There continues to be a push at the high end, which we just talked about, the 4K kind of extreme performance doing really interactive and interesting things at the high end, [and] at the low end what we’re seeing is basically people wanting to do very simple signage, having a lot of reliability, and these can be anything from connected displays in retail shops [or] a simple digital menu board or just simple looping video running specials, all the way down to POP (point of purchase) displays. And that end of the market is super price sensitive.
What we observed in the market was a lot of people were going out and buying sort of Android devices that were actually consumer devices and trying to use them in commercial applications. And a lot of them came back to us and said, ‘Gosh, we really like those devices’ price points, but boy, when we rolled those out they just didn’t have the reliability; they broke and we were kind of dismayed about the performance.’
So we looked at that and said, I think there’s an opportunity for us to take a platform and really target it for the low end, and that’s what we did. We basically built the LS and took all the cost out of it that we could. We even put in a plastic case as opposed to the metal case that we usually do [but] it meets all of our stringent quality requirements so it’s certified to the same level as all of our products and works with all of our software and we’ve actually had great results from it.
It’s a great selling device already and we just brought it out in December. We’re almost sold out of it at the beginning of January because of people adopting it. A lot of it goes to, it fits in with our software so it’s like any product in our product line with the same reliability just at a lower price point. So we see that market beginning to expand.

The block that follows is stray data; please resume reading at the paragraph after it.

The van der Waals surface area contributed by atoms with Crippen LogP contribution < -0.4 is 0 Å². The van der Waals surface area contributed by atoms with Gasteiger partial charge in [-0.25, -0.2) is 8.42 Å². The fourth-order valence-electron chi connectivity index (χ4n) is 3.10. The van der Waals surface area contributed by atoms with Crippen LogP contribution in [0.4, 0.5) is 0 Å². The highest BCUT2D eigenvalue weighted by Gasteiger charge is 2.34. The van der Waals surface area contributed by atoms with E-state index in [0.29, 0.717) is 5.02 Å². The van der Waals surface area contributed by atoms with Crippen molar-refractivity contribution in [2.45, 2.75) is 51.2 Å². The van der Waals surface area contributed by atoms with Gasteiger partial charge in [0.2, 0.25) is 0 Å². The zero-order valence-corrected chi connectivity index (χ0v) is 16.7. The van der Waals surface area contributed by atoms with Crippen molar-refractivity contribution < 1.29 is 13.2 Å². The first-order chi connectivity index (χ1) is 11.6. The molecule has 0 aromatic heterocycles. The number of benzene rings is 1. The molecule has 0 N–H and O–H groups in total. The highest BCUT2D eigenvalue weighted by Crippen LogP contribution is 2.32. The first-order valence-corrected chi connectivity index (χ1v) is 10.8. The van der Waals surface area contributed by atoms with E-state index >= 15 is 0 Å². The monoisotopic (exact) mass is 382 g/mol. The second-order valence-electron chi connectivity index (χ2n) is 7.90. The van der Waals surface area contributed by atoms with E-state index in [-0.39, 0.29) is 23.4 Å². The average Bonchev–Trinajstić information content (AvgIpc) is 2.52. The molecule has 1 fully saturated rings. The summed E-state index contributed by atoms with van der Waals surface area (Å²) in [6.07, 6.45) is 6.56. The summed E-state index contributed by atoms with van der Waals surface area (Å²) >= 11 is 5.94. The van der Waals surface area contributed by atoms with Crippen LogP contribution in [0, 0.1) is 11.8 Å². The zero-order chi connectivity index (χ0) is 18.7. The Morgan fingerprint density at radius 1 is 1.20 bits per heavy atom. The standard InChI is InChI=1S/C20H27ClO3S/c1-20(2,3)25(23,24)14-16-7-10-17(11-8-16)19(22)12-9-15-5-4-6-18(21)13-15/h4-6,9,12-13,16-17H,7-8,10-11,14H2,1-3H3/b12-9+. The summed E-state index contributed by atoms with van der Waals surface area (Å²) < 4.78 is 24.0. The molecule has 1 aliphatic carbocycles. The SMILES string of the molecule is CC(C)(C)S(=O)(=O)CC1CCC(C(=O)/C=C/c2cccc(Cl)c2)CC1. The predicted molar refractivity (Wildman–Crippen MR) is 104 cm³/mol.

I like to think of the digital signage market as a great big pyramid. Start out at the very peak of that pyramid with very high end software, high end PCs and it continues to go down and at the base of the pyramid is where we’re seeing the LS422 being a great product. You know, it’s simple digital signage.
A lot of them are actually being used in computer screens, you know they’ll go to a Costco and buy a screen and buy one our LS422s and all of a sudden they can network it up to a simple network account, even like Box or Dropbox and put their content up there and have it networked and updateable for under $1,000 including mounting it.
So we see that as kind of the broad mass market starting to come into digital signage. That’s what that product is targeted to, the low end price points where people get into the market and they just want to do simple things with it.
What role will the PC have going forward in digital signage?
Hastings:The digital signage market really did take off by using PCs, and in fact very high-end PCs to do the video decoding, and that’s where the market really started out and a lot of people built software on top of PCs because it was a readily available device.
But as everybody knows, [whether it’s a Mac or a Windows PC] you wouldn’t just leave it alone for six months and expect it to work. It’s going to [need updates], it’s going to want you to interact with it, and PCs were just built that way.
The other thing about PCs when they crash, they crash hard, and typically takes [an] IT person to fix it. So one of the things that BrightSign has done is basically put in the technology so you don’t end up with what we call the blue screen of death, which is kind of moniker for the screen being broken, showing error messages or just black.
So we’ve built into our device is a technology that can automatically fix itself; it repairs most problems and doesn’t get into this state where it wants [an] IT person to hand-hold it or babysit it. So that’s kind of what we’ve been doing.
The blue screen of death is a great icon because a lot of people have seen that, you walk around in an airport or something and all of sudden you see this big blue screen with some error messages, so we’ve built in technology in our players to pretty much eliminate that [because] they’re solid-state, they’re very reliable and built not to get into a state where they just lock up.
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